Hey guys! For a change of pace I’ve decided to publish a written post instead of a video.
Before I decided to go ahead with the video format for the blog I wrote down a bunch of entries about the beginning of my BJJ journey. I wrote about my first training session, my first competitions and just my general experiences from living in Bangkok and Israel back then.
In this post I give a bit of background as to how my martial arts journey began as a set up for the next entries. Hope you enjoy it!
How The Journey Began
I began doing martial arts pretty early on. I grew up in Jerusalem and at age 5 I started doing karate, but after two years my family moved to the United States and since there wasn’t a karate school in our area my parents enrolled me in judo. As a kid I had ADHD and my mother knew that the structure of a martial arts class would do me good. I’m also pretty sure she wasn’t exactly devastated by the thought that I might come home tired afterwards.
Judo was an instant hit. I did my first “belt promotion” tournament after only two weeks of training and ended up doing so well I was promoted to orange belt (skipped over yellow belt)! I went on to be a green belt, but the amount of time I had to wait in between matches during tournaments drove my ADD nuts and I eventually quit Judo in favor of basketball. I didn’t really touch martial arts again until the army.
During the army we did a lot of Krav Maga in my unit and I was always drawn to it even though it was supposed to be their way of breaking us down. I ended up getting injured really bad during one Krav Maga session and I dislocated my left shoulder. This had a very negative effect on the rest of my service, but I still loved the aggressiveness and competition that was involved in martial arts and fighting.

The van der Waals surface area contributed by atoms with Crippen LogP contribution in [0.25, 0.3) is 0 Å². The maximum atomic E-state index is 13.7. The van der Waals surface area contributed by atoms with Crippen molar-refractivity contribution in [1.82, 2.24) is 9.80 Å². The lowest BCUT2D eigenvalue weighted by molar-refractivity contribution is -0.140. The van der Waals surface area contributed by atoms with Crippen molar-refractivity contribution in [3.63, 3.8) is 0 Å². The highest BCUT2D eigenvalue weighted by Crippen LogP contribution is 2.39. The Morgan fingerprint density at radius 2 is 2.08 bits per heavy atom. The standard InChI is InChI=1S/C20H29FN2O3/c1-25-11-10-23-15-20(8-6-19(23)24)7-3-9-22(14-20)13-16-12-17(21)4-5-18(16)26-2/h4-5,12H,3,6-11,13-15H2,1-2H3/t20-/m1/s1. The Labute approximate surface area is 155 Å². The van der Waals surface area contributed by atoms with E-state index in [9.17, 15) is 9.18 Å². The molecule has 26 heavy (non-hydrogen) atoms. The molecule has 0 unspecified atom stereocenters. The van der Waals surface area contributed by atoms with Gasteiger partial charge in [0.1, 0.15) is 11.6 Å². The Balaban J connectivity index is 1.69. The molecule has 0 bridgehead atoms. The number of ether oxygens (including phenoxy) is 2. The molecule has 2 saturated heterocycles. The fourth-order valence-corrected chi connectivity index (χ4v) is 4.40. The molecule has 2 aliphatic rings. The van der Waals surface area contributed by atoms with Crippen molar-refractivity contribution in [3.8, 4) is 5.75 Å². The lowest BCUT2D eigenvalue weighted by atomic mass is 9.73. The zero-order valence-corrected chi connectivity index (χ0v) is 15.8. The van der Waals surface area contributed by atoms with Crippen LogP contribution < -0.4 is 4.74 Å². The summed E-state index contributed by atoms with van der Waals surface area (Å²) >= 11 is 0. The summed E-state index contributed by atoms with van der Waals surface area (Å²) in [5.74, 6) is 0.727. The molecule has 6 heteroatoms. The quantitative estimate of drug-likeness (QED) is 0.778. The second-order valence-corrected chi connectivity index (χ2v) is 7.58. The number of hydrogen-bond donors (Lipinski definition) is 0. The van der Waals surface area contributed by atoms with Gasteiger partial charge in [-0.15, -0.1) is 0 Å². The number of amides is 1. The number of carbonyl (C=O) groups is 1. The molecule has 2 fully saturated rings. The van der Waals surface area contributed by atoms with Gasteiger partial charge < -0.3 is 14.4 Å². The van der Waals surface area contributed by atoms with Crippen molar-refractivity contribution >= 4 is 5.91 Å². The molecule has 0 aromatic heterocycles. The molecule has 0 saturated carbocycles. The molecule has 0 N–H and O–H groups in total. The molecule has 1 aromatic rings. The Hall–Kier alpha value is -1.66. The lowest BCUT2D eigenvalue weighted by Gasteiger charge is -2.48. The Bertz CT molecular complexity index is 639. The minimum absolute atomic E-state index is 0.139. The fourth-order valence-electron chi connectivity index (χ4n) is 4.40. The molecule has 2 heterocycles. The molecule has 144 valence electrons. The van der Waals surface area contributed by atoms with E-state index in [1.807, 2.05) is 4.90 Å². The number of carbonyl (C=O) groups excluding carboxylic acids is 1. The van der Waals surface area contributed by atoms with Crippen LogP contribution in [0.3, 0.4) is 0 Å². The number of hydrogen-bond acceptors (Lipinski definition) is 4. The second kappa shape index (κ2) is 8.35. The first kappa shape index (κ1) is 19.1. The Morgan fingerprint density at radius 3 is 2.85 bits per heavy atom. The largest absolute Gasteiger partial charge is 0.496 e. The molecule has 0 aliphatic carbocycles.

After the army I went into the air marshal service and that’s truly where my martial arts career began. The training for the job was a rigorous three months course of around 3 hours of Krav Maga a day as well as other physical elements (which I will not go into for obvious reasons). I had a head instructor who was very very big on aggressiveness and he wanted to sign off on people who first and foremost had “the heart of a fighter”. I really agreed with his way of thought and enjoyed the Krav Maga part of the course. This led me to continue with it after I had finished the course and started working as an air marshal. I would go to the Shabak’s (the Israeli version of the FBI and where the training and certification of air marshals is conducted) training facility every Friday to do a kind of Krav Maga/MMA hybrid class with the Krav Maga instructors and others who had a passion for it like me. It was almost a 100% stand up as the Krav Maga philosophy states that u never want to be on the ground in a street fight (The belief is that there might be multiple opponents so you never want to lower your head to where it could be kicked). I was hooked…
I ended up moving to Mumbai for work after a little more then a year of being an air marshal and was going crazy not having anywhere or anyone to train there with there. My time in Mumbai wasn’t much fun. It was just a very difficult place to live and my stomach didn’t exactly agree with the local cuisine After about three months there an instructor from the service came to train us and me and him clicked… lets call this instructor Zohan (an inside joke some might get 😉 )… Zohan saw my interest in MMA and would later on introduce me to BJJ!
After India I moved immediately to Bangkok, Thailand, or in other words” the land of Muay Thai”! I was thrilled to say the least! When I arrived I gave Zohan a call and asked him to refer me to some Muay Thai gyms there. He told me to go to Giti’s gym and I’ll never forget the directions he gave me “get off at the metro stop, go left and start following the sounds of heavy bags being smacked and people yelling”. Sure enough it worked. 😀
He also told me I should start doing BJJ and recommended a place called BKKBJJ. I had never done any ground work, but like anyone who’d ever watched the UFC I understood how effective it could be.I went to check the place out and as you may have guessed that’s where my BJJ journey began…
The Follow up to this post is about the difficulty of trying to navigate to a BJJ academy in a city like Bangkok for the first time and my first training session there. If you guys enjoyed it and want me to publish the next entry, “I Train UFC”, let me know!